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I know that generally in jobs where you have access to a computer and the internet any storage device plugged into a company PC or any online account you access on a company PC with the company's internet connection can be subject to monitoring and examination.

However recently I was asked to hand over my personal Mobile Phone so that my employer could view text messages and files which I do not use for work, I may use at work for emergency calls, does not get connected to a company PC (rather I recharge via a battery pack I carry with me) and no one except my employer has the number for (only because he requested it as a secondary call number in case he could not reach my landline).

I was told I had to allow this. when I tried to bring up the contract I signed and pointed out the same thing I mentioned in the first paragraph my employer said

searching the contents of a mobile is the same as searching though your bag to see if you have stolen any company property, which is outlined in your contract. if you continue to refuse you're employment here may be subject to termination.

I can understand bags but electronic devices can obtain anything unless it's been transmitted to it via some sort of connection which my phone has made none. I also carry a laptop which I use by itself on it's own battery because it's a hassle to get the cable around to a powerpoint but now I am afraid that it might be targeted too, while I have nothing to hide which could see me get into trouble professionally I have some erotic fiction on my laptop I write at home, while i wouldn't be embarrassed if my employer read it i suspect he will misunderstand because of their content and as I am a casual employee I can be terminated without notice.

I don't even know why this has started happening as I was sick the day before. so I am wondering, in Australia can an employee be terminated for refusing to allow an employer to search though their phone (or laptop) that has had no connection to any company resource?

closed as off-topic by The Wandering Dev Manager, gnat, Philip Kendall, Jan Doggen, Lilienthal Jan 21 '16 at 12:20

This question appears to be off-topic. The users who voted to close gave this specific reason:

  • "Questions seeking advice on company-specific regulations, agreements, or policies should be directed to your manager or HR department. Questions that address only a specific company or position are of limited use to future visitors. Questions seeking legal advice should be directed to legal professionals. For more information, click here." – The Wandering Dev Manager, gnat, Philip Kendall, Jan Doggen, Lilienthal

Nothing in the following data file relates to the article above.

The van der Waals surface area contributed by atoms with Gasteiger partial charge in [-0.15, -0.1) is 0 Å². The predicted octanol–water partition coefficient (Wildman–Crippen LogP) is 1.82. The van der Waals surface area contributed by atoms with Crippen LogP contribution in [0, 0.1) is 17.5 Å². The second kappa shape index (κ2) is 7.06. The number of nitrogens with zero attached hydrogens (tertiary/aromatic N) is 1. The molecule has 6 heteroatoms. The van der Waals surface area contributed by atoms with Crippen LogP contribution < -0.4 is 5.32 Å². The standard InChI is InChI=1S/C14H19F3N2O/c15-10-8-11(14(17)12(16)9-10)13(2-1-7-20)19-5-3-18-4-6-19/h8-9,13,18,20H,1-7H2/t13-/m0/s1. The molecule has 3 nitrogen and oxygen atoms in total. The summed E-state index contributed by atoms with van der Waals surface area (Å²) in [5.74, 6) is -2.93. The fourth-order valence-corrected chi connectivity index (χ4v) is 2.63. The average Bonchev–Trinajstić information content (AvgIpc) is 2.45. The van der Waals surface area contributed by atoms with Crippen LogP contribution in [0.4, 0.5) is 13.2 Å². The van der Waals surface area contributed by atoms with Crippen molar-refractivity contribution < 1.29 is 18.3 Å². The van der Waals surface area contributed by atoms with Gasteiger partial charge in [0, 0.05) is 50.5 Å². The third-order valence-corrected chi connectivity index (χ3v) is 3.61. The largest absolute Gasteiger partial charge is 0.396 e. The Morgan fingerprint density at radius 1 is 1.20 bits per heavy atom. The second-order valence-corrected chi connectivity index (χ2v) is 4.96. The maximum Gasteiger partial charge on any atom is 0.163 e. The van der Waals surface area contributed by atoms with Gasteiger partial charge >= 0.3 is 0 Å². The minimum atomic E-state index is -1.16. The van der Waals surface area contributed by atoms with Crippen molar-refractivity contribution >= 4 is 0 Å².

If this question can be reworded to fit the rules in the help center, please edit the question.

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    I'm in Australia, and this sounds like it may be exceeding their mandate. As far as I'm aware, even the police must show cause and have a warrant before they can search your property. However, I am not a lawyer, and I strongly recommend that you talk to one to see where you stand. – Jane S Jan 21 '16 at 10:34
  • Can information count as "company property" in your line of work? Then you don't need to plug your phone, for example, you could have taken a picture of a screen or (if you don't have a camera) copied some info in a text message. Note that this is only a possible explanation for his request, it does not mean that it is or isn't legal. – T. Verron Jan 21 '16 at 10:35
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    You need the advice of a lawyer, not some random strangers on the internet, so voting to close as off topic. – The Wandering Dev Manager Jan 21 '16 at 10:41
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    @JaneS Checks and balances on police investigations are typically much more strict than what the general public can get away with. The police also do that without permission, while the issue here is whether a company can make giving permission a condition of employment. An employee can always refuse to show his phone; whether his company can fire him over that refusal is a question for the lawyers. – Lilienthal Jan 21 '16 at 12:25
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    @JaneS I imagine it would be but I was speaking of a general trend in most Western countries. And the American and Australian legal systems do share a common ancestor. As an example: just like on TV Australian police require a warrant to search your phone. – Lilienthal Jan 21 '16 at 12:57
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You could suggest to your employer that you will put the phone in a sealed bag and hand it over to your employer, that you will press criminal charges if that bag is opened without your permission, that you will talk to a lawyer specialising in employment law, and that you expect your employer to pay the cost of the lawyer.

And if anyone other than you looks at the phone, it will not be your employer, but an independent third party which is given a list of items to look for, to which you agree, and which will under no circumstances tell the employer anything about the contents of the phone except whether these items are present or not.

The "it's not different from searching your bag" is complete and utter nonsense. For example, in the USA the police isn't allowed to search the contents of your phone anymore without a warrant, while they can be allowed to search your bag - exactly because your phone can contain everything about your private life.

  • (1) US rules aren't particularly relevant in Australia (2) There are generally completely different sets of rules for what the state, in its position of power, can do without a person's consent - vs. what conditions a person can voluntarily agree to as a condition of employment. – Andrew Medico Apr 9 '16 at 18:42

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